Ethiopia, India, Pakistan, Food Crises/Report & other topics – Daily Briefing (05 May 2021)

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The United Nations (UN) was established after World War II with the aim of preventing future wars. The organization is financed by assessed and voluntary contributions from its member states.

The UN’s chief administrative officer is the Secretary-General, currently Portuguese politician and diplomat António Guterres, who began his five year-term on 1 January 2017.


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  • United Nations published this video item, entitled “Ethiopia, India, Pakistan, Food Crises/Report & other topics – Daily Briefing (05 May 2021)” – below is their description.

    Noon briefing by Stéphane Dujarric, Spokesperson for the Secretary-General.


    – Multilateralism

    – Ethiopia

    – Niger

    – Central African Republic

    – Mali

    – Yemen

    – Myanmar

    – Covid-19/Pakistan

    – Covid-19/India

    – Food Crises/Report

    – World Portuguese Language Day


    This morning, the Secretary-General spoke at the General Assembly’s interactive dialogue to commemorate and promote the International Day of Multilateralism and Diplomacy for Peace. 

    He said that the most important achievement of the UN system is that there was no Third World War. This has been the first time in history that, for more than 75 years, there has not been a major confrontation among superpowers, he said. 

    He also noted the UN’s role at the centre of decolonization, and its status as the body where international law and human rights standards are generated.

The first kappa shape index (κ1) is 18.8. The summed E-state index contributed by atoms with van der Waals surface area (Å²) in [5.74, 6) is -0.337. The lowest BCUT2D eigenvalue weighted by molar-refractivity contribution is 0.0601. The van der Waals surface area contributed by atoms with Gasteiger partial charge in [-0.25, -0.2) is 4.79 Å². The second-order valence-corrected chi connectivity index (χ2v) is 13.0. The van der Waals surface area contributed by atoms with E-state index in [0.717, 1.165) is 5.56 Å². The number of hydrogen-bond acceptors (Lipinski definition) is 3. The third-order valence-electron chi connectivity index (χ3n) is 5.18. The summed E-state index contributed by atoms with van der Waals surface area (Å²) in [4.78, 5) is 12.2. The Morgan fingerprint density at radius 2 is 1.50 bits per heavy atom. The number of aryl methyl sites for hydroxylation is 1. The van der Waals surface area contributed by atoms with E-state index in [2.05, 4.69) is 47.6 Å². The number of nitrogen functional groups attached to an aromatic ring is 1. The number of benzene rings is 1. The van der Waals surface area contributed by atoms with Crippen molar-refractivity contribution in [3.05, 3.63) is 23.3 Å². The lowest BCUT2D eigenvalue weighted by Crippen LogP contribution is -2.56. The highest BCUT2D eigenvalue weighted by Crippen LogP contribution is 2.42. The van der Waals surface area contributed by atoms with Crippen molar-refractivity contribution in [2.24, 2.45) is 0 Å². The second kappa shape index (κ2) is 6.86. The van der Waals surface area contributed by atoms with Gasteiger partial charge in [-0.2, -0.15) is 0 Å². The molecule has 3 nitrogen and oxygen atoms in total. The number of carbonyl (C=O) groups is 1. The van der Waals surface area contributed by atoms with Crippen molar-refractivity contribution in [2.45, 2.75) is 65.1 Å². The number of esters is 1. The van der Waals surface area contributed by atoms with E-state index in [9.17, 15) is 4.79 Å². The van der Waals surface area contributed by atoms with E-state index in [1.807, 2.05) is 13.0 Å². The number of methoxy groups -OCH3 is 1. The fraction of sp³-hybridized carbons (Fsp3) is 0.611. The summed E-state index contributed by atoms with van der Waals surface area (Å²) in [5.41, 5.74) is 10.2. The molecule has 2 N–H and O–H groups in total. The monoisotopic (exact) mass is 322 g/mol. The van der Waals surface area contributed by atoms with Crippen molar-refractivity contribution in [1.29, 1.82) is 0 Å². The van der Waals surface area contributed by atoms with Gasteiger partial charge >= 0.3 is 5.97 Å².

Similarly, Mr. Guterres said, the UN has been at the centre of the eradication of disease and the reduction of extreme poverty.  And that has continued to this day, with the UN playing a lead role in the Paris Agreement to combat climate change and in efforts to ensure vaccine equity in the fight against the coronavirus.


    The Office for the Coordination of Humanitarian Affairs (OCHA) today said that the security situation in Tigray remains unpredictable and volatile, with active hostilities impeding the scale up of operations in rural areas. 

    Cases of COVID-19 have been reported among displaced people in Mekelle who are living in cramped conditions, with insufficient isolation centres to mitigate a large-scale outbreak.  Health challenges include the lack of essential medicines and medical equipment, including oxygen cylinders in Shire, as well as fuel shortages for ambulance services. 

    Despite these challenges, humanitarian partners continue to try and reach all people that need help in Tigray. As of 29 April, the government, the World Food Programme (WFP) and the Joint Emergency Operation Program had distributed more than 19,000 metric tons of food, reaching 1.1 million people in 35 districts in the region. Last week, an inter-agency humanitarian convoy reached Samre and Gijet towns in the South-Eastern Zone of Tigray, and delivered emergency food, nutrition supplies, as well as non-food items. A health clinic was also set up in Samre Hospital, which remains dysfunctional. 

    Two hospitals in Adigrat and Axum are now providing psychosocial services to survivors of gender-based violence, with the UN Population Fund providing health kits for the clinical management of rape. In addition, the UN and partners have distributed 19 sexual and reproductive health kits to 8 hospitals and health facilities in 3 rural areas.  

    The Office for the Coordination of Humanitarian Affairs (OCHA) warns that additional personnel and funds, as well as unfettered and safe access, are required to scale up to the level needed to respond across the region.

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